Putnam's Magazine: Original Papers on Literature, Science, Art, and National Interests, Volume 10

Front Cover
G. P. Putnam & Son., 1868
0 Reviews
Reviews aren't verified, but Google checks for and removes fake content when it's identified

From inside the book

What people are saying - Write a review

We haven't found any reviews in the usual places.

Other editions - View all

Common terms and phrases

Popular passages

Page 239 - IT is not growing like a tree In bulk, doth make Man better be; Or standing long an oak, three hundred year, To fall a log at last, dry, bald, and sere: A lily of a day Is fairer far in May, Although it fall and die that night; It was the plant and flower of light. In small proportions we just beauties see; And in short measures, life may perfect be.
Page 101 - And that this assemblage of horrors might want no fact of distinguished die, he is now exciting those very people to rise in arms among us, and to purchase that liberty of which he has deprived them, by murdering the people on whom he also obtruded them ; thus paying off former crimes committed against the LIBERTIES of one people with crimes which he urges them to commit against the LIVES of another.
Page 104 - I know no safe depository of the ultimate powers of the society but the people themselves; and if we think them not enlightened enough to exercise THEIR CONTROL WITH A WHOLESOME DISCRETION, THE REMEDY IS NOT TO TAKE IT FROM THEM, BUT TO INFORM THEIR DISCRETION BY EDUCATION.
Page 101 - He has waged cruel war against human nature itself, violating its most sacred rights of life and liberty in the persons of a distant people who never offended him, captivating and carrying them into slavery in another hemisphere, or to incur miserable death in their transportation thither.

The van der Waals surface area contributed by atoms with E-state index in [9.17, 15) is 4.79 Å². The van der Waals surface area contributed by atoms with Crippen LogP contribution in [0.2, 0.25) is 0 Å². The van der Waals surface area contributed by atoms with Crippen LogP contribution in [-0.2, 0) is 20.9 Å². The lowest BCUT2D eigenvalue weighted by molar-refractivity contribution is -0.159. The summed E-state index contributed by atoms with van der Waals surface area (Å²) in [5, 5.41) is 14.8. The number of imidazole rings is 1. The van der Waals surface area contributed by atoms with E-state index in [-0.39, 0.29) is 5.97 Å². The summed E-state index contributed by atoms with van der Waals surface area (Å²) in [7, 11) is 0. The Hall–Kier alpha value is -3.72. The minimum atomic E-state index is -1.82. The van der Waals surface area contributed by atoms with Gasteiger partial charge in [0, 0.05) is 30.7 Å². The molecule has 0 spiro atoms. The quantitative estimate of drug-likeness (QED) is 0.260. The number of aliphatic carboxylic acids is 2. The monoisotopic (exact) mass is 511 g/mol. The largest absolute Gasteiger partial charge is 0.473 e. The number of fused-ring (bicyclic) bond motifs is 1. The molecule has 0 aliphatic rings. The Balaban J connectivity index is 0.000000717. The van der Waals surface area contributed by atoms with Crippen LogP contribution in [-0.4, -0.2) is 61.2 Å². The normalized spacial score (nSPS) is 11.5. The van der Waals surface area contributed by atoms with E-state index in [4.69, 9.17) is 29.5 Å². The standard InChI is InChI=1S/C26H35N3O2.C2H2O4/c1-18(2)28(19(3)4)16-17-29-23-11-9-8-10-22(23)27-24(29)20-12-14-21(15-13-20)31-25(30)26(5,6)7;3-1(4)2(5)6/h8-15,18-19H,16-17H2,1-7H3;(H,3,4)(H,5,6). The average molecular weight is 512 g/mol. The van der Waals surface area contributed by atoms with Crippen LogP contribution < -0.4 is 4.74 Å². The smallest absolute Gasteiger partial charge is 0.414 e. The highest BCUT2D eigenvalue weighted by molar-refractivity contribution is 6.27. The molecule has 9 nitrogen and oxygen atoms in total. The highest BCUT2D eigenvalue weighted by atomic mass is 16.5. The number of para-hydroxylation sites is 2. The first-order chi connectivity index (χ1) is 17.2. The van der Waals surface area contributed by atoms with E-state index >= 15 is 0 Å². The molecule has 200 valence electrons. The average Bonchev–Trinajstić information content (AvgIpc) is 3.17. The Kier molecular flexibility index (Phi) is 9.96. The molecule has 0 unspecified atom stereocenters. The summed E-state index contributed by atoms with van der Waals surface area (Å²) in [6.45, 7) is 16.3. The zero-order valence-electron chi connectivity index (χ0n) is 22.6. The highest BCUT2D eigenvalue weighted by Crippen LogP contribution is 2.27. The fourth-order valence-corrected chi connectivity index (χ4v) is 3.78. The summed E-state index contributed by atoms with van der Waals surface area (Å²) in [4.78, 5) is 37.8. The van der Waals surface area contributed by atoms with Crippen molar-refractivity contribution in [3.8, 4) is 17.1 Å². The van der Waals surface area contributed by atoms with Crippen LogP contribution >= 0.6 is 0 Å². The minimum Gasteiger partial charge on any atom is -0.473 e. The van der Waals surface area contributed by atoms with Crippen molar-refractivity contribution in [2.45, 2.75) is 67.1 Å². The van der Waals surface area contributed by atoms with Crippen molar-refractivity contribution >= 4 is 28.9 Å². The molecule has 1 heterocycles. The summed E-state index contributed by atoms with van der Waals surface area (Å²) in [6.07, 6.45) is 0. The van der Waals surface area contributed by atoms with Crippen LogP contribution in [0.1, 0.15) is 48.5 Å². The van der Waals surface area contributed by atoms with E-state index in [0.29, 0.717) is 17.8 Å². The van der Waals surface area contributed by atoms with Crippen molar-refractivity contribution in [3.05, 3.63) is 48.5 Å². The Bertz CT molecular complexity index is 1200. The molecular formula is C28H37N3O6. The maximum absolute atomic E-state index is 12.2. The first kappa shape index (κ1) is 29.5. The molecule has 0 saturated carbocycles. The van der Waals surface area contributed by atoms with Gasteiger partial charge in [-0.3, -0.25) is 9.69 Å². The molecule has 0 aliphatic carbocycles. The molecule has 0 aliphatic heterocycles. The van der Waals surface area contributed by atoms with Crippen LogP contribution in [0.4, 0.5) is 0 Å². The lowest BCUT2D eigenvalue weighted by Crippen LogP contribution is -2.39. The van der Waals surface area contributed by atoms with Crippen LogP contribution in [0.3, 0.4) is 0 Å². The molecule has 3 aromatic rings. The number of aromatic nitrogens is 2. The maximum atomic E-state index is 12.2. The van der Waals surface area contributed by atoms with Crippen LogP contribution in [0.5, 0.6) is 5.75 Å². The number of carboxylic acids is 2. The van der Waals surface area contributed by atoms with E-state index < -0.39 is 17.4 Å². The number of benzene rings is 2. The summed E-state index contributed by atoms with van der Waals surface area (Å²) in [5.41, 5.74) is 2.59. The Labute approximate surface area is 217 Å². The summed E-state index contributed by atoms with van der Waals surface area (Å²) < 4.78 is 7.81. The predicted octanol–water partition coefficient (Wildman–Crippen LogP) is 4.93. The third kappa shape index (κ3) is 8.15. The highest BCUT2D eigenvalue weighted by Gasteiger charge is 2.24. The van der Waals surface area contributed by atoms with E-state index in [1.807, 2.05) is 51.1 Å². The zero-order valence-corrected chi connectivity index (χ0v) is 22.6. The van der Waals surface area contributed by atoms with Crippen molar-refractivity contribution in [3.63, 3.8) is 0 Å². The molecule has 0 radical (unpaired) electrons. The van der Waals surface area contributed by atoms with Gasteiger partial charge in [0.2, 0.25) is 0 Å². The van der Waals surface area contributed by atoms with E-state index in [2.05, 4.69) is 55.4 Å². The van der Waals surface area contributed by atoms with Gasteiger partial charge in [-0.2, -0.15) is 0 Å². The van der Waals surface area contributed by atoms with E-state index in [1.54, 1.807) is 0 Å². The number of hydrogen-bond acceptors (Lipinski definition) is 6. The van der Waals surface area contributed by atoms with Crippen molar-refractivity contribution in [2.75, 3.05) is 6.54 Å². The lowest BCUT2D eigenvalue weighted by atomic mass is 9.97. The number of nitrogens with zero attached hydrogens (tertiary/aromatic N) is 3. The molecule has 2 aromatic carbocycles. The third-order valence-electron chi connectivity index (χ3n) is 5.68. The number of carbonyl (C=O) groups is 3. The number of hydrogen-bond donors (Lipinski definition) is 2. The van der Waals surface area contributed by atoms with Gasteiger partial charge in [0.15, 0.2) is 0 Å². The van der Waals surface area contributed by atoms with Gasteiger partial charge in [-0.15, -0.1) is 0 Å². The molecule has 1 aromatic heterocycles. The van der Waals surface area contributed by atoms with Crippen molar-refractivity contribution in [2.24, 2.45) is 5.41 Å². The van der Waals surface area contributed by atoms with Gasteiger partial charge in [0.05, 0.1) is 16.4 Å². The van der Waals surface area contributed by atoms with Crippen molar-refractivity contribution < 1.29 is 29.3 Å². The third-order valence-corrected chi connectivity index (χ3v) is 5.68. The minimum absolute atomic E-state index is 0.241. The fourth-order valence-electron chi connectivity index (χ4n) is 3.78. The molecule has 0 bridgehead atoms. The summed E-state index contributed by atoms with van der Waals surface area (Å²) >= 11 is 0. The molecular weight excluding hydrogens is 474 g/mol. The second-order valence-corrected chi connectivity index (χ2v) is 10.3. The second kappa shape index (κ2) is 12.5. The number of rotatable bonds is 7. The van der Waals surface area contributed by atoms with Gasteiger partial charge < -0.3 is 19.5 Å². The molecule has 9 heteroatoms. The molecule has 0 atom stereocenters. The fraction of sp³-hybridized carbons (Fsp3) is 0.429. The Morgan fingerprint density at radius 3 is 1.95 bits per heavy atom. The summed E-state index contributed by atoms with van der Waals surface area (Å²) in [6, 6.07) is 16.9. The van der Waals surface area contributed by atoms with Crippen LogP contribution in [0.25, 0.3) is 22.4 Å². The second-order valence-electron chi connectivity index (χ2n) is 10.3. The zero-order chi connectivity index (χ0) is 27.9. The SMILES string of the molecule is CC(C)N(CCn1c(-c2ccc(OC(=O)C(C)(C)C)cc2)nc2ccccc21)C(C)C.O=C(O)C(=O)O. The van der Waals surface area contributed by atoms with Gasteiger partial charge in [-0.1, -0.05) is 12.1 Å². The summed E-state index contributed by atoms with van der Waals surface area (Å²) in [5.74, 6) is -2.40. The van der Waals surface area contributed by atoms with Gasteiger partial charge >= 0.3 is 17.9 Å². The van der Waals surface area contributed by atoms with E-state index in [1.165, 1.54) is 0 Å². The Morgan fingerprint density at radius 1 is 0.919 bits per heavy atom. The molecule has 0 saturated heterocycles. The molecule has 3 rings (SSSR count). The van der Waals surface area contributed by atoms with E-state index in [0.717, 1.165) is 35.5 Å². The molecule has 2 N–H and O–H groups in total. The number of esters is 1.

Page 102 - The whole commerce between master and slave is a perpetual exercise of the most boisterous passions, the most unremitting despotism on the one part, and degrading submissions on the other.
Page 394 - Oh that I had in the wilderness a lodging place of wayfaring men; That I might leave my people, and go from them ! For they be all adulterers, an assembly of treacherous men.
Page 242 - The individual who causes two blades of grass to grow where but one grew before, is held in highest emulation as a benefactor of his race.
Page 395 - Therefore not unto us, 0 Lord, not unto us ; but unto thy Name be given the glory.
Page 103 - For if a slave can have a country in this world, it must be any other in preference to that in which he is born to live and labor for another...
Page 291 - Llewellyn homeward hied ; when, near the portal seat, his truant Gelert he espied, bounding his lord to greet. But when he gained the castle door, aghast the chieftain stood ; the hound was smeared with gouts...

Bibliographic information